My 33 1/3 book, on Aphex Twin's Selected Ambient Works Volume II, was the 5th bestselling book in the series in 2014. It's available at Amazon (including Kindle) and via your local bookstore. • F.A.Q.Key Tags: #saw2for33third, #sound-art, #classical, #juntoElsewhere: Twitter, SoundCloud, Instagram

Listening to art.
Playing with audio.
Sounding out technology.
Composing in code.

tag: science-fiction

Disquiet Junto Project 0272: Exoplanetary Intervals

The Assignment: Use music to express the relationships between planets.


Each Thursday in the Disquiet Junto group, a new compositional challenge is set before the group’s members, who then have just over four days to upload a track in response to the assignment. Membership in the Junto is open: just join and participate. A SoundCloud account is helpful but not required. There’s no pressure to do every project. It’s weekly so that you know it’s there, every Thursday through Monday, when you have the time.

Tracks will be added to this playlist for the duration of the project:

This project’s deadline is 11:59pm wherever you are on Monday, March 20, 2017. This project was posted in the morning, California time, on Thursday, March 16, 2017.

These are the instructions that went out to the group’s email list (at tinyletter.com/disquiet-junto):

Disquiet Junto Project 0272: Exoplanetary Intervals
The Assignment: Use music to express the relationships between planets.

Recently, scientists announced the discovery of a nearby star system, TRAPPIST-1. Orbiting its ultra-cool dwarf star are seven planets, three in the habitable zone. Remarkably, six of the planets form the longest known chain where each orbits at a resonant frequency of it’s neighbor. From the slowest, the planets orbit at: 1x, 4/3x 2x, 3x, 5x, 8x. If you think of those as vibrating strings, they form a chord or scale: the slowest planet is the root, then fourth, octave, octave and fifth, two octaves and major third, three octaves. Major thanks to Junto participant Mark Lentczner for having taken the lead in proposing and developing this project.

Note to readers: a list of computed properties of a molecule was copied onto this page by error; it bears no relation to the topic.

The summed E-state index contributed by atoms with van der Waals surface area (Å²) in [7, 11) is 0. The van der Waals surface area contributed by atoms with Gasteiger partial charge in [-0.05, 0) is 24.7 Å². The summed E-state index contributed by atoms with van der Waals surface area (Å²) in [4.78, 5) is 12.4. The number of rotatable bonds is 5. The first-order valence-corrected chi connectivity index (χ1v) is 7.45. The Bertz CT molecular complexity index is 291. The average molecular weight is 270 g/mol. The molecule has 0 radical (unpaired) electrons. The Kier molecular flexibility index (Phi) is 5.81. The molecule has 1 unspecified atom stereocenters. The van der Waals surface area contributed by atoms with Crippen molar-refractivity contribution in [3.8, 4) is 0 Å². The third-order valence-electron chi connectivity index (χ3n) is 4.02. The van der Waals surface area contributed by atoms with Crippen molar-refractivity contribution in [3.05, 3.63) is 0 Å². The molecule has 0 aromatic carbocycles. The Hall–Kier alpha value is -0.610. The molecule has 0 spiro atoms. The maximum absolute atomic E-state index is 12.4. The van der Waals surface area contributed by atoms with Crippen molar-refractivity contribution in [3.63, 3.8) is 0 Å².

Step 1: You’re going to record a composition employing these ratios, as a scale or chord — or a polyrhythm for that matter — as a means to express a sense of these newly discovered planets. Keep this in mind.

Step 2: Consider those intervals, play with them a bit, and think about how they can be employed to represent independent yet interdependent bodies in motion.

Step 3: Review the information on the relative orbits of the TRAPPIST-1 planets here:

http://www.ozonehouse.com/mark/dj/trappist.html

Step 4: Create an original musical composition that explores the exoplanets’ relationships based on Steps 1, 2, and 3.

Five More Important Steps When Your Track Is Done:

Step 1: If you hosting platform allows for tags, be sure to include the project tag “disquiet0272″ (no spaces) in the name of your track. If you’re posting on SoundCloud in particular, this is essential to my locating the tracks and creating a playlist of them.

Step 2: Upload your track. It is helpful but not essential that you use SoundCloud to host your track.

Step 3: In the following discussion thread at llllllll.co please consider posting your track: